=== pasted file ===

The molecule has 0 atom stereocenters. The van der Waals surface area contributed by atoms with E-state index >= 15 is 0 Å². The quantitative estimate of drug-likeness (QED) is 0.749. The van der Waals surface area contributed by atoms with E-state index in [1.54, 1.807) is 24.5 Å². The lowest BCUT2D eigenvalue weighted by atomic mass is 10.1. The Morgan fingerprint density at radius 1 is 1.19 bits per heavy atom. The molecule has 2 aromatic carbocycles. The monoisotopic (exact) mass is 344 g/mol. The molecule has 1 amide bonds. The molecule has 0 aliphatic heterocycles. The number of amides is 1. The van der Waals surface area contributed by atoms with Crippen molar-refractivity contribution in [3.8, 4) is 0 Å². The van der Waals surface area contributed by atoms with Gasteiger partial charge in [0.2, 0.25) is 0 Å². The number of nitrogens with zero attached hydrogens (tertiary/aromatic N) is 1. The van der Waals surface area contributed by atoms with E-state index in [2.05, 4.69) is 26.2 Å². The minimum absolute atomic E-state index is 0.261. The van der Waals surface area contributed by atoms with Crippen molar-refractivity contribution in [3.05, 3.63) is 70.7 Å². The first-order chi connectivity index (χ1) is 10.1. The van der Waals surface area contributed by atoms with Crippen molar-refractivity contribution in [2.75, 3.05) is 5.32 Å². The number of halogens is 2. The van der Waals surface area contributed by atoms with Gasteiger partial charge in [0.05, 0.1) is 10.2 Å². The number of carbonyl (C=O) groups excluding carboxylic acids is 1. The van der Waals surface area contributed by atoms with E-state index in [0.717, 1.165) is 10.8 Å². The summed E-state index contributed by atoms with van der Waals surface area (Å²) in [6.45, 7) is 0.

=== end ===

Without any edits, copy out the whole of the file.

The molecule has 0 atom stereocenters. The van der Waals surface area contributed by atoms with E-state index >= 15 is 0 Å². The quantitative estimate of drug-likeness (QED) is 0.749. The van der Waals surface area contributed by atoms with E-state index in [1.54, 1.807) is 24.5 Å². The lowest BCUT2D eigenvalue weighted by atomic mass is 10.1. The Morgan fingerprint density at radius 1 is 1.19 bits per heavy atom. The molecule has 2 aromatic carbocycles. The monoisotopic (exact) mass is 344 g/mol. The molecule has 1 amide bonds. The molecule has 0 aliphatic heterocycles. The number of amides is 1. The van der Waals surface area contributed by atoms with Crippen molar-refractivity contribution in [3.8, 4) is 0 Å². The van der Waals surface area contributed by atoms with Gasteiger partial charge in [0.2, 0.25) is 0 Å². The number of nitrogens with zero attached hydrogens (tertiary/aromatic N) is 1. The van der Waals surface area contributed by atoms with E-state index in [2.05, 4.69) is 26.2 Å². The minimum absolute atomic E-state index is 0.261. The van der Waals surface area contributed by atoms with Crippen molar-refractivity contribution in [3.05, 3.63) is 70.7 Å². The first-order chi connectivity index (χ1) is 10.1. The van der Waals surface area contributed by atoms with Crippen molar-refractivity contribution in [2.75, 3.05) is 5.32 Å². The number of halogens is 2. The van der Waals surface area contributed by atoms with Gasteiger partial charge in [0.05, 0.1) is 10.2 Å². The number of carbonyl (C=O) groups excluding carboxylic acids is 1. The van der Waals surface area contributed by atoms with E-state index in [0.717, 1.165) is 10.8 Å². The summed E-state index contributed by atoms with van der Waals surface area (Å²) in [6.45, 7) is 0.